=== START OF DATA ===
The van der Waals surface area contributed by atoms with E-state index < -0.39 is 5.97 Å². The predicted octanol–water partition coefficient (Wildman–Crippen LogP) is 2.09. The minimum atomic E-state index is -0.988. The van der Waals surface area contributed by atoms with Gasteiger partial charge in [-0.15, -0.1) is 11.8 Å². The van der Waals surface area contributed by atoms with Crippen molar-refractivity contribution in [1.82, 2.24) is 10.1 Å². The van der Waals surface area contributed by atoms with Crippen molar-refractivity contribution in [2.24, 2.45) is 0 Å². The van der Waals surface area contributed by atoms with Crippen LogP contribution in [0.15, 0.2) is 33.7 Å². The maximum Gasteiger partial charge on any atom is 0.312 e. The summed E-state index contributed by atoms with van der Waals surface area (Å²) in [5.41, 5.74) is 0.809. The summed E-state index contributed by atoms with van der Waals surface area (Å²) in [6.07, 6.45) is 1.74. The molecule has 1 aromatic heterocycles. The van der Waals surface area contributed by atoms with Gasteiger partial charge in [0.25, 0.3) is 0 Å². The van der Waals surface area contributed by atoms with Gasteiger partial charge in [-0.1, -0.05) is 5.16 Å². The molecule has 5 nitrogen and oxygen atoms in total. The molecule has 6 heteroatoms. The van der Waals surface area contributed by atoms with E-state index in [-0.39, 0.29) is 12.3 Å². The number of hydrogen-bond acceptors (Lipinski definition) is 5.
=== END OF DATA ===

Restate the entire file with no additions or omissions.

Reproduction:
The van der Waals surface area contributed by atoms with E-state index < -0.39 is 5.97 Å². The predicted octanol–water partition coefficient (Wildman–Crippen LogP) is 2.09. The minimum atomic E-state index is -0.988. The van der Waals surface area contributed by atoms with Gasteiger partial charge in [-0.15, -0.1) is 11.8 Å². The van der Waals surface area contributed by atoms with Crippen molar-refractivity contribution in [1.82, 2.24) is 10.1 Å². The van der Waals surface area contributed by atoms with Crippen molar-refractivity contribution in [2.24, 2.45) is 0 Å². The van der Waals surface area contributed by atoms with Crippen LogP contribution in [0.15, 0.2) is 33.7 Å². The maximum Gasteiger partial charge on any atom is 0.312 e. The summed E-state index contributed by atoms with van der Waals surface area (Å²) in [5.41, 5.74) is 0.809. The summed E-state index contributed by atoms with van der Waals surface area (Å²) in [6.07, 6.45) is 1.74. The molecule has 1 aromatic heterocycles. The van der Waals surface area contributed by atoms with Gasteiger partial charge in [0.25, 0.3) is 0 Å². The van der Waals surface area contributed by atoms with Gasteiger partial charge in [-0.1, -0.05) is 5.16 Å². The molecule has 5 nitrogen and oxygen atoms in total. The molecule has 6 heteroatoms. The van der Waals surface area contributed by atoms with E-state index in [-0.39, 0.29) is 12.3 Å². The number of hydrogen-bond acceptors (Lipinski definition) is 5.